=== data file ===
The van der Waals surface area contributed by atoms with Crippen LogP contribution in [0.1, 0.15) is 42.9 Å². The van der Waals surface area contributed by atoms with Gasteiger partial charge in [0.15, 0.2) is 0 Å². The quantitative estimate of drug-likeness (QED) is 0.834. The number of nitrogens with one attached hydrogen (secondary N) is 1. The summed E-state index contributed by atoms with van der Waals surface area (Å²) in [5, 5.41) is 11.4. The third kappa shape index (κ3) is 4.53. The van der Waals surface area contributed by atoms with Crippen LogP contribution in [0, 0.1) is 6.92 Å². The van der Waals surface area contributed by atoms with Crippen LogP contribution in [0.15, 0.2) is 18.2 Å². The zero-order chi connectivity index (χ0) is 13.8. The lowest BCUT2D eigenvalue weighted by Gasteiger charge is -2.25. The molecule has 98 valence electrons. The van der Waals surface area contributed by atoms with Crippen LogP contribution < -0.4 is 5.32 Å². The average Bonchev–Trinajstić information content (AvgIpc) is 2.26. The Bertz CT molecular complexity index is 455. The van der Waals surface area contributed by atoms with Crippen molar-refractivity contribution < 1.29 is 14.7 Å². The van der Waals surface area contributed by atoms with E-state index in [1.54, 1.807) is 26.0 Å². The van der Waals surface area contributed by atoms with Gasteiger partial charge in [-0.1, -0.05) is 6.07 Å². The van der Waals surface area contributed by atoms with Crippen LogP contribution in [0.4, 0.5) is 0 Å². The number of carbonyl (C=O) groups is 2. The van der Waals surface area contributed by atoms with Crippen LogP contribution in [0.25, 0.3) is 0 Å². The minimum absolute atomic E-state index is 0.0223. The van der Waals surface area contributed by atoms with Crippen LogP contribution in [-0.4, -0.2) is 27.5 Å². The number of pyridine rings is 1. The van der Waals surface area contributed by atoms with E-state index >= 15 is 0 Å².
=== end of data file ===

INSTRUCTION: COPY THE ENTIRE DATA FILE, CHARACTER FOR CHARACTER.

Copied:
The van der Waals surface area contributed by atoms with Crippen LogP contribution in [0.1, 0.15) is 42.9 Å². The van der Waals surface area contributed by atoms with Gasteiger partial charge in [0.15, 0.2) is 0 Å². The quantitative estimate of drug-likeness (QED) is 0.834. The number of nitrogens with one attached hydrogen (secondary N) is 1. The summed E-state index contributed by atoms with van der Waals surface area (Å²) in [5, 5.41) is 11.4. The third kappa shape index (κ3) is 4.53. The van der Waals surface area contributed by atoms with Crippen LogP contribution in [0, 0.1) is 6.92 Å². The van der Waals surface area contributed by atoms with Crippen LogP contribution in [0.15, 0.2) is 18.2 Å². The zero-order chi connectivity index (χ0) is 13.8. The lowest BCUT2D eigenvalue weighted by Gasteiger charge is -2.25. The molecule has 98 valence electrons. The van der Waals surface area contributed by atoms with Crippen LogP contribution < -0.4 is 5.32 Å². The average Bonchev–Trinajstić information content (AvgIpc) is 2.26. The Bertz CT molecular complexity index is 455. The van der Waals surface area contributed by atoms with Crippen molar-refractivity contribution < 1.29 is 14.7 Å². The van der Waals surface area contributed by atoms with E-state index in [1.54, 1.807) is 26.0 Å². The van der Waals surface area contributed by atoms with Gasteiger partial charge in [-0.1, -0.05) is 6.07 Å². The van der Waals surface area contributed by atoms with Crippen LogP contribution in [0.4, 0.5) is 0 Å². The number of carbonyl (C=O) groups is 2. The van der Waals surface area contributed by atoms with Crippen LogP contribution in [0.25, 0.3) is 0 Å². The minimum absolute atomic E-state index is 0.0223. The van der Waals surface area contributed by atoms with Crippen LogP contribution in [-0.4, -0.2) is 27.5 Å². The number of pyridine rings is 1. The van der Waals surface area contributed by atoms with E-state index >= 15 is 0 Å².